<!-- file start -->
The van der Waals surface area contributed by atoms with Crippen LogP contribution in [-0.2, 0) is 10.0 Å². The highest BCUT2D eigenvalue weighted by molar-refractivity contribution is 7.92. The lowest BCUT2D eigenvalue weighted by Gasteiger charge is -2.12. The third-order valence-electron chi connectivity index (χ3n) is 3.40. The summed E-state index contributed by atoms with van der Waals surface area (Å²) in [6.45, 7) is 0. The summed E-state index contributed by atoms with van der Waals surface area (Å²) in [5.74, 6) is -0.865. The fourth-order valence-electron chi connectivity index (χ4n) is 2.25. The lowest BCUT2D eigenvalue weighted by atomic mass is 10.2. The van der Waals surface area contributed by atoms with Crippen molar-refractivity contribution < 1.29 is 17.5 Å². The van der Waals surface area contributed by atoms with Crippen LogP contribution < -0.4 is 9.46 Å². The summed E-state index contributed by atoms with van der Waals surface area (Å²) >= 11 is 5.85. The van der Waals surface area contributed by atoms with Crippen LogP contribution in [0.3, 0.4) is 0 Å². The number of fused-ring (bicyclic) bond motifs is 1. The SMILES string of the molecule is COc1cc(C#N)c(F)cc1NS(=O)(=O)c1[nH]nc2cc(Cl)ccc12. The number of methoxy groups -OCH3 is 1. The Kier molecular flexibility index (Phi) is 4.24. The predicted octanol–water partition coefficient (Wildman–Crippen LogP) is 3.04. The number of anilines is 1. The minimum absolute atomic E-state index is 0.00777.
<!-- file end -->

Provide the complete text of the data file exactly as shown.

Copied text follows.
The van der Waals surface area contributed by atoms with Crippen LogP contribution in [-0.2, 0) is 10.0 Å². The highest BCUT2D eigenvalue weighted by molar-refractivity contribution is 7.92. The lowest BCUT2D eigenvalue weighted by Gasteiger charge is -2.12. The third-order valence-electron chi connectivity index (χ3n) is 3.40. The summed E-state index contributed by atoms with van der Waals surface area (Å²) in [6.45, 7) is 0. The summed E-state index contributed by atoms with van der Waals surface area (Å²) in [5.74, 6) is -0.865. The fourth-order valence-electron chi connectivity index (χ4n) is 2.25. The lowest BCUT2D eigenvalue weighted by atomic mass is 10.2. The van der Waals surface area contributed by atoms with Crippen molar-refractivity contribution < 1.29 is 17.5 Å². The van der Waals surface area contributed by atoms with Crippen LogP contribution < -0.4 is 9.46 Å². The summed E-state index contributed by atoms with van der Waals surface area (Å²) >= 11 is 5.85. The van der Waals surface area contributed by atoms with Crippen LogP contribution in [0.3, 0.4) is 0 Å². The number of fused-ring (bicyclic) bond motifs is 1. The SMILES string of the molecule is COc1cc(C#N)c(F)cc1NS(=O)(=O)c1[nH]nc2cc(Cl)ccc12. The number of methoxy groups -OCH3 is 1. The Kier molecular flexibility index (Phi) is 4.24. The predicted octanol–water partition coefficient (Wildman–Crippen LogP) is 3.04. The number of anilines is 1. The minimum absolute atomic E-state index is 0.00777.